Your tax dollars build bridges. They pay the salaries of teachers and firefighters. Tax dollars help put people through college, provide a safety net for the elderly and the disabled, and pay for fighter jets and nuclear bombs.
You may not agree all those ways your tax dollars are spent, but they are all, at least, fairly tangible. When it's time for re-election, your senator can point to a roads project, a school, a saintly grandmother, or a missile silo. Through these projects, Americans are being educated, cared for, and protected.
But it's hard to make that clear cost/benefit analysis for basic scientific research. At least, not on a timetable that matches up with election cycles.
Basic research is often weird, and it's often boring. It's the years spent mapping the neurons of zebra fish, so that future scientists can have a more detailed biological model to work with. It's the chemical analysis that has to happen, so that two decades from now somebody else can discover a new cancer-fighting drug. Basic research is about curiosity, and knowledge for knowledge's sake. By it's very nature, basic research relies on public funding. But by it's very nature, it's hard to explain how the public benefits from the basic research we fund.
Attila Kovacs is one of the scientists who put your tax dollars to work. An astrophysicist at the University of Minnesota, he specializes in the study of space dust. That is, yes, dust. In space. It's the sort of thing that would be very easy to mock. (Imagine Bill O'Reilly making a joke about lemon-scent space Pledge.) But Kovacs says space dust matters more than you think. And he makes a good case for why it's important to spend tax dollars on funny-sounding science.
Maggie Koerth-Baker: You study space dust, but what does that really mean? Is this the same thing as dust on Earth, just in space? Or is space dust something a little different than the stuff that builds up on our bookshelves and end tables?
Attila Kovacs: In some ways it is similar. I like to think of Earth as a giant dust ball. Earth was made of space dust, but it went through a lot of evolution so dust that's on Earth now isn't exactly the same. We don't actually know the structure of space dust, but we can guess. It probably has metallic core surrounded by a carbon or silicate shell and an ice mantel. They may be shaped like snow-flakes or a crumpled piece of paper. And we know that a typical speck of space dust is about 0.1 microns, about 1 thousandth of the width of your hair. It's hard to get your hands on space dust. We can only get indirect evidence through observation, by looking at the light that goes through the dust.
For instance, we know the size of space dust because light that has a wavelength larger than the particles of dust has come through the dust. We can see how different wavelengths of light either get blocked or go through the dust layers and we can put a size on that.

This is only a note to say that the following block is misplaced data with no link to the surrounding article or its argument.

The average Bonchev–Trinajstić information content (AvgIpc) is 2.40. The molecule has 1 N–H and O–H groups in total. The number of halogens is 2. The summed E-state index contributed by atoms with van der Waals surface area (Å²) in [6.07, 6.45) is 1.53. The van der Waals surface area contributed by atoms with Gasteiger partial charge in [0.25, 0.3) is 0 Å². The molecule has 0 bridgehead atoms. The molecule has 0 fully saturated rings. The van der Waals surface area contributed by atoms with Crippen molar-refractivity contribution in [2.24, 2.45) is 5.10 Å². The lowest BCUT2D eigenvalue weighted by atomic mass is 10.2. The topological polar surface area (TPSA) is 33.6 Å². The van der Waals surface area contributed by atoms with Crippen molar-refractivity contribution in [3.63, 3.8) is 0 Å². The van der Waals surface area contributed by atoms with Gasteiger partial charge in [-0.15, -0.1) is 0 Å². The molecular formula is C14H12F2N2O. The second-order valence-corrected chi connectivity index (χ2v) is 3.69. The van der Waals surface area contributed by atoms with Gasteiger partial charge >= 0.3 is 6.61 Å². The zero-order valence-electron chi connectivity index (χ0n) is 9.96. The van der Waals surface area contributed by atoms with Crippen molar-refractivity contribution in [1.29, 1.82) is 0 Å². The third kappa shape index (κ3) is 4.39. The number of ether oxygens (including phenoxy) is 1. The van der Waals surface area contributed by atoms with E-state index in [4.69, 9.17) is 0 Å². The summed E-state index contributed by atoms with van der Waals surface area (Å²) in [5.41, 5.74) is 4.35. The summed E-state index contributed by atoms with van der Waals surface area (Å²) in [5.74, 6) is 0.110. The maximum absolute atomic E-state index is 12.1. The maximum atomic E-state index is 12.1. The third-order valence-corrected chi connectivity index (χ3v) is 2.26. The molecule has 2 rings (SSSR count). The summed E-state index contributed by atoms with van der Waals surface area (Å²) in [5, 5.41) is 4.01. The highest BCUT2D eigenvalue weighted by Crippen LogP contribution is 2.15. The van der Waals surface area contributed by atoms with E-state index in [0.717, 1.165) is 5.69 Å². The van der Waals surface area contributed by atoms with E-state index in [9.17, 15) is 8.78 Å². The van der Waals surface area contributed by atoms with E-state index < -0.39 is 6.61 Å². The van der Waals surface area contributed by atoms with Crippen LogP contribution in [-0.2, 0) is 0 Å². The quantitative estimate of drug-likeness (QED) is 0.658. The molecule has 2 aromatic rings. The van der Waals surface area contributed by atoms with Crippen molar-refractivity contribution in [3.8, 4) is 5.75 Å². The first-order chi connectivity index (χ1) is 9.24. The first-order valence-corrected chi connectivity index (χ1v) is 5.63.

But what really makes dust interesting to me is its intricate connection to star formation. Dust is produced by stars in their dying phase, and it's also an essential ingredient for making new stars and planets. Interstellar dust is mostly heated by massive young stars less than a million years old. In fact, most of the light from stars is absorbed and re-emitted as heat by dust. So, by measuring the heat contained in dust we can get an accurate picture of the current level of star-formation in galaxies at all ages of the Universe. Through the dust, we can directly measure the complete star-formation history of the universe and get a glimpse at when and how the galaxies and stars came into being. This is what I research.
Yet another interesting aspect of space dust is its role in the chemistry of space. Most molecules, including molecular hydrogen, water, CO, and even some organic compounds that we see in space, have formed on the surfaces of dust grains, which act as catalytic surfaces enabling chemical reactions at the low temperatures and densities of space. There is no other way to make such molecules. All the precursor organic molecules of life on Earth probably formed on dust grains around a dying star, before our Sun and solar system were even born.
A scanning electron microscope image of an interplanetary dust particle. CC licensed, via Wikipedia.
MKB: When did you decide to dedicate your life to studying space dust?
AK: I was drawn to astronomy from a very young age. Soon after I learned to read, my grandmother took me to a bookstore, and told the clerk to get me whatever book I wanted. I told him I wanted a book about astronomy. The clerk got me something appropriate for a child of age 6, with pretty drawings of a smiling Sun and all, but I was very upset. I told him I wanted something much more serious. In the end, we settled on a book that would be your college-level intro astronomy. I loved it. I did not understand it all, but I still loved it. Later my interests turned to physics. But physics was a pretty dry landscape. A lot of the really crazy discoveries go back to the beginning of 20th century. Astronomy is always new and exciting. Every time you turn on a new telescope, there's always something new you'll discover. That's what drew me back to astronomy.
As for dust, dust is the most prominent thing that you will see in space, even more than stars and star-light. More than half of all the light from galaxies in the universe is radiated as heat from dust grains. It's also the most critical ingredient in the chemistry of the interstellar medium.
MKB: I'm assuming you're not the only person studying this stuff. What makes your approach different? What aspects of space dust are you looking at that your colleagues aren't?
AK: To some degree all of us are doing somewhat different work, but that doesn't mean there's not overlap. But I think it's important to have that overlap. That's where you get the credibility of science. Without that there's no way to check whether somebody is right or wrong. Redundancy is a cross check.
What I personally do different: We do the same sort of observations. When I get observing time to look at a few galaxies on a telescope, there are people doing similar observations. But what's unique about what I do is the models that I use for analyzing the data and the tools I develop. Most astronomers who observe similar subjects are really users of technology. They use what's there. I, on the other hand, try to think about what will be the next gadget we can bring to the telescope that will enable us to do this research even better. I don't know a lot of people in the "dust" community that do that.